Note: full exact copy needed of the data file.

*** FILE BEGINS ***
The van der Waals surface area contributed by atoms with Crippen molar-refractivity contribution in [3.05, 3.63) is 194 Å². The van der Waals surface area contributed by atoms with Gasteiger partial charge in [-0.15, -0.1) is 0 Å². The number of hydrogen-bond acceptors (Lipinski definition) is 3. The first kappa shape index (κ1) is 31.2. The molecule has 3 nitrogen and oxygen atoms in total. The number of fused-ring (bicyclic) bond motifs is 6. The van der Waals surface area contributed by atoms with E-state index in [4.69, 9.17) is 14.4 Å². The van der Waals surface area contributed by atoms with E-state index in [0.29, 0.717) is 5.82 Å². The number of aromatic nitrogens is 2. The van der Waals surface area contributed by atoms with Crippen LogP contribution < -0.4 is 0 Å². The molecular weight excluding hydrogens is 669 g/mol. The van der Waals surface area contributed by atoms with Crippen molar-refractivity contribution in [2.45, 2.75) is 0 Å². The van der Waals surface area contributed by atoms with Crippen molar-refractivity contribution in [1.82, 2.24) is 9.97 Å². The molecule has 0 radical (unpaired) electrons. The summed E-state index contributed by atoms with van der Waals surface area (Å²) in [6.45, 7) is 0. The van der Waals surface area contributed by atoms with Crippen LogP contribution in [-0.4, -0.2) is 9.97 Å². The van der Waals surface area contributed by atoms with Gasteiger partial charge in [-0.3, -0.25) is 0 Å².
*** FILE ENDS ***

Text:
The van der Waals surface area contributed by atoms with Crippen molar-refractivity contribution in [3.05, 3.63) is 194 Å². The van der Waals surface area contributed by atoms with Gasteiger partial charge in [-0.15, -0.1) is 0 Å². The number of hydrogen-bond acceptors (Lipinski definition) is 3. The first kappa shape index (κ1) is 31.2. The molecule has 3 nitrogen and oxygen atoms in total. The number of fused-ring (bicyclic) bond motifs is 6. The van der Waals surface area contributed by atoms with E-state index in [4.69, 9.17) is 14.4 Å². The van der Waals surface area contributed by atoms with E-state index in [0.29, 0.717) is 5.82 Å². The number of aromatic nitrogens is 2. The van der Waals surface area contributed by atoms with Crippen LogP contribution < -0.4 is 0 Å². The molecular weight excluding hydrogens is 669 g/mol. The van der Waals surface area contributed by atoms with Crippen molar-refractivity contribution in [2.45, 2.75) is 0 Å². The van der Waals surface area contributed by atoms with Crippen molar-refractivity contribution in [1.82, 2.24) is 9.97 Å². The molecule has 0 radical (unpaired) electrons. The summed E-state index contributed by atoms with van der Waals surface area (Å²) in [6.45, 7) is 0. The van der Waals surface area contributed by atoms with Crippen LogP contribution in [-0.4, -0.2) is 9.97 Å². The van der Waals surface area contributed by atoms with Gasteiger partial charge in [-0.3, -0.25) is 0 Å².